By Sooraj T R, creative technologist at Socialize
Competition for quality content and mass audiences is intensifying across social media platforms, with the creators themselves fast becoming the new battleground. The recent pandemic and resulting lockdowns have only fuelled audience appetite for greater volumes of easily accessible, often bite-sized chunks of information and entertainment.
Many platforms rely on active creators serving up the all-important content which attracts users and appeals to brands. This is why, to keep the most popular creators on side, they are developing creator platforms – tools which connect talent directly and effectively, with brands.
TikTok’s Content Marketplace and YouTube’s Brand Connect have recently launched as dedicated platforms for exactly this reason. Meanwhile Instagram has new options for its users to monetize IGTV videos and Facebook’s existing creator platform looks set to develop in a more brand-orientated direction, similar to YouTube Brand Connect.
How can creator platforms benefit brands?
Firstly, because they have been created by the platforms themselves, they will readily share more advanced analytics and metrics with brands, giving access to data that only a true insider can provide.
This applies to real time analytics, too, which they can supply better than any third party, because they own and manage the platform. As well as this, creator platforms make it a lot easier to manage the lifecycle of a campaign: the process of shortlisting a content creator, talking to them, and then signing them up can all happen in one place, without having to deal with an external agent.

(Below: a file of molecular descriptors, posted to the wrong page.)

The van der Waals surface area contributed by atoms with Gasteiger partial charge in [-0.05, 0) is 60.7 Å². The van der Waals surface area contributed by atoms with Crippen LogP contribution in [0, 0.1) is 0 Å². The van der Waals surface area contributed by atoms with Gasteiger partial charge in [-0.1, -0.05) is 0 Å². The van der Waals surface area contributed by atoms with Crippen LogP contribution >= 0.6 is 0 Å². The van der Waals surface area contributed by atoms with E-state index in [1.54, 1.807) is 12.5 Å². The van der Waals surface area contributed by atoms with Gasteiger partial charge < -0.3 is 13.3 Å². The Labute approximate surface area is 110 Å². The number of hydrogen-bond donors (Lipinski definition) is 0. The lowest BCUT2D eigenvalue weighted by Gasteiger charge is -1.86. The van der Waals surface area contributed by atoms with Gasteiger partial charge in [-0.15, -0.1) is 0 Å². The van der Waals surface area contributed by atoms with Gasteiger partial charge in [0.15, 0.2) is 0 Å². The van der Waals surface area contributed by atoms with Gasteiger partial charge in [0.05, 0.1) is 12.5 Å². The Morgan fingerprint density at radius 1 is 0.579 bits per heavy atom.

And what are the pitfalls?
Of course, there are downsides for brands dealing directly with content creators via these platforms. The resulting content on that particular platform may be beautifully showcased, but campaigns are generally more impactful if they’re platform-neutral, so it’s important for brands to get a full picture of that creator’s content across all platforms. This may be hard to gauge if you’re managing it via one channel’s creator platform.
A word of warning, too: You may think you can quickly check feeds on the different platforms to see if these creators are right for you, but in the interest of brand safety, it’s important to be more thorough. You should follow creators for a period of time to familiarise yourself with their work, and make sure you really understand their tone and the way they communicate with their audiences, in every situation, to make sure they really are the right content creator for the campaign you have in mind.
Develop a voice over time
As with any media, there’s a right and wrong way to use each of the social channels.
One reason for TikTok’s growth in popularity, for example, is that it’s a space where people express themselves in authentic ways purely for the fun of it – viewers watch their videos because it’s more fun than platforms that are packed with passive ads and unrelatable sponsored content.
So brands need to be mindful of the aesthetic of the platform and the escapist vibe and work out how to adapt their voices to fit in. They need to consider the user journey before they design their content – make it real, relatable and fun.
Relatedly, when working with content creators, it’s always important to allow them the freedom to lead the output. By definition, content creators are – or should be – creative, but their first allegiance is always to their own brand.
Strategy is still the most crucial element in the mix
Social media offers plenty of opportunity if treated as any investment in marketing would be: never skimp on the all-important, overarching and longer-term view. This is the best way to protect your brand from pitfalls while you build an approach that thrives across social platforms – and far beyond.